22 Jul

Signs That a Company Has Been Ripped Off

Written by Tracy L. Coenen, CPA, CFF

Wisconsin Law Journal

How would you know if your company was being looted by a dishonest employee? Most companies miss all of the warning signs that could help stop a fraud early.

The Association of Certified Fraud Examiners reports that the average fraud scheme within a company lasts 18 months. That’s one year-and-a-half that one or more employees are stealing from the company without being caught. In that period of time, the average internal fraud causes losses of $159,000. Imagine how much damage could be done to your company in that amount of time. Read More

14 Jul

Sources of Information in Fraud Investigations

Written by Tracy L. Coenen, CPA, CFF

Wisconsin Law Journal

When you think of information in an internal fraud investigation, you most likely think of things like a company’s internal records. These include accounting documents, personnel files, payroll records, accounting system information, and internal memos. While these items are key parts of an internal investigation, they are not the only tools a fraud investigator may use.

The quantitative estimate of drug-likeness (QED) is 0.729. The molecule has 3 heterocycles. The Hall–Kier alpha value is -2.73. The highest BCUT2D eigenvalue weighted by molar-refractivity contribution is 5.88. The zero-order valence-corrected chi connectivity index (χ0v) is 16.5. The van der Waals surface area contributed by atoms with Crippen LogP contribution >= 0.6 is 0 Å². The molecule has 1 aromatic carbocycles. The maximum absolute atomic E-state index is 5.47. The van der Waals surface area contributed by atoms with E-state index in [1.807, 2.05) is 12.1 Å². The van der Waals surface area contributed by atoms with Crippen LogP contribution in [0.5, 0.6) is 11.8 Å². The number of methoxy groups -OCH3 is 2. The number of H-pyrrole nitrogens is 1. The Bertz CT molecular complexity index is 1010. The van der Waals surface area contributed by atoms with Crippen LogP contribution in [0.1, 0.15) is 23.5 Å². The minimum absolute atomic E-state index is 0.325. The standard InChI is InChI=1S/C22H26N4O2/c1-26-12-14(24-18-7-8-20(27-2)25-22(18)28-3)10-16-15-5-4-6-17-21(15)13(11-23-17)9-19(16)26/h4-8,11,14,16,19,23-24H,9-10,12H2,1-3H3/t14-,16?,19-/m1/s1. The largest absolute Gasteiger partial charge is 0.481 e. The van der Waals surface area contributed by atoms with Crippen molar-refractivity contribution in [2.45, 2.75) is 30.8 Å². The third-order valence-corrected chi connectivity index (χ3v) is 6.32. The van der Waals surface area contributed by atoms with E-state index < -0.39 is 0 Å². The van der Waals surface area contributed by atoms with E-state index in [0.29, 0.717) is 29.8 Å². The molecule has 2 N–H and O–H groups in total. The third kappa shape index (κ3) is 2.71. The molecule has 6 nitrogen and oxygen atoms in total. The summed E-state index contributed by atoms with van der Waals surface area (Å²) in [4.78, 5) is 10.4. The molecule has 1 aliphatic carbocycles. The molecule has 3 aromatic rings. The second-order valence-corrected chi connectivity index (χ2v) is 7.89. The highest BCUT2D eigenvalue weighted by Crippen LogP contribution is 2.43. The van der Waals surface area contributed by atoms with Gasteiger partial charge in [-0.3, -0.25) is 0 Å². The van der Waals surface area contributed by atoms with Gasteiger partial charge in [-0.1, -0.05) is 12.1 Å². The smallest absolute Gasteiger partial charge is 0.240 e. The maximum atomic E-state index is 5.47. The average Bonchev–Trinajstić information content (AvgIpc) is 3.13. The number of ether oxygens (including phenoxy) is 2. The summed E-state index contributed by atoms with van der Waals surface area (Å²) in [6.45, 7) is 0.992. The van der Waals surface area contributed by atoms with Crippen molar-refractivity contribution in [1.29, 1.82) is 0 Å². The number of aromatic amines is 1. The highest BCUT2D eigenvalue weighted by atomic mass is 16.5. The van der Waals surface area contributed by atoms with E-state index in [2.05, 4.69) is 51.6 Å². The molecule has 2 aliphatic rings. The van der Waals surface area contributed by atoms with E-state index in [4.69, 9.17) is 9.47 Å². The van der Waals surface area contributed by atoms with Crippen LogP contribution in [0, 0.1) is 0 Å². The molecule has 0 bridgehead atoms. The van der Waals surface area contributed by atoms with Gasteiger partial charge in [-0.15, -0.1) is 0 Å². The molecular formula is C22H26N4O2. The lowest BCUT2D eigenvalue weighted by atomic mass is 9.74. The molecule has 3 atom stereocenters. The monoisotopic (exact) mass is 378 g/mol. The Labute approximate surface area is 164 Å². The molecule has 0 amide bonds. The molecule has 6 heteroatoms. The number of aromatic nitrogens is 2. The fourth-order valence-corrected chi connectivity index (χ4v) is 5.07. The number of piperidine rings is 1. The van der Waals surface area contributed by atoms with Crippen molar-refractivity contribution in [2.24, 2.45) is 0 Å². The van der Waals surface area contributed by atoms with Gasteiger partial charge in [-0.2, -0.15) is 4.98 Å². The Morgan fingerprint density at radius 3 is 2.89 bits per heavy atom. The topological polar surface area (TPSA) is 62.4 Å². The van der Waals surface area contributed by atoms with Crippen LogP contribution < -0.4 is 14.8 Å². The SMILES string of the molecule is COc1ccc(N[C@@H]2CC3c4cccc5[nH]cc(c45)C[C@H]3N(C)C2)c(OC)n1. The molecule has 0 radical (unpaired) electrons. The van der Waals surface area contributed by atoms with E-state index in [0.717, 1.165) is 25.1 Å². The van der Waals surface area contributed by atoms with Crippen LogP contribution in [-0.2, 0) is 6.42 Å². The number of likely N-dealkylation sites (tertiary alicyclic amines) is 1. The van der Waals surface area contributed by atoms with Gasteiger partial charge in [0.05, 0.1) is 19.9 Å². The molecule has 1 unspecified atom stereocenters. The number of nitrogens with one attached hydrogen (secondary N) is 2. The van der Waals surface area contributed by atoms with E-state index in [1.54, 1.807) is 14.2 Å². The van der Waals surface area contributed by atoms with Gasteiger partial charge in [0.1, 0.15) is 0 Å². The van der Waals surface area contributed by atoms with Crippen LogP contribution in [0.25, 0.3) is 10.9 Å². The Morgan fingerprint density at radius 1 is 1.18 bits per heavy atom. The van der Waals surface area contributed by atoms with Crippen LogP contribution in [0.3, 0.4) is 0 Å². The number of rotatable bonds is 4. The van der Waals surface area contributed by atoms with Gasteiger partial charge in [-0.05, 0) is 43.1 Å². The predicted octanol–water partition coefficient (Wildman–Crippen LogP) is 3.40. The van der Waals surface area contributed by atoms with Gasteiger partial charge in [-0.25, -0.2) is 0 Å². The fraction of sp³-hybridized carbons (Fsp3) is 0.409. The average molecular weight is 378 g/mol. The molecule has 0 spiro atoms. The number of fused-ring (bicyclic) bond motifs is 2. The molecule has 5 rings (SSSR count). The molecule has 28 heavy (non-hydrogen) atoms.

Most people don’t think about all the other records available to assist in an investigation. There are many public and non-public records that can aid the investigator in determining who was involved, where the money went, and what the motive for the fraud may have been. These records are invaluable to the investigator, and often play a key role in determining the details of a fraud. Read More

07 Jul

You Have the Data, Now What?

Many of the cases I work currently focus on the tracing of funds through multiple bank, brokerage, and credit card accounts. I am typically working with tens of thousands of transactions at a time, so the sheer volume of the data could be overwhelming.

I have put together a proprietary software system that enables me to capture manage, and analyze the data. The system eliminates the need for staff assistance (and the dangers that go along with having multiple people touch the database and possibly corrupt the data). How does the system work? Read on.

Getting the Data

The process of discovery can be long and agonizing for everyone.  There is often a push and pull between the parties in the discovery process, as opposing counsel rarely wants to voluntarily give up damaging financial data.  It often takes several rounds of requests to get the information we seek. Read More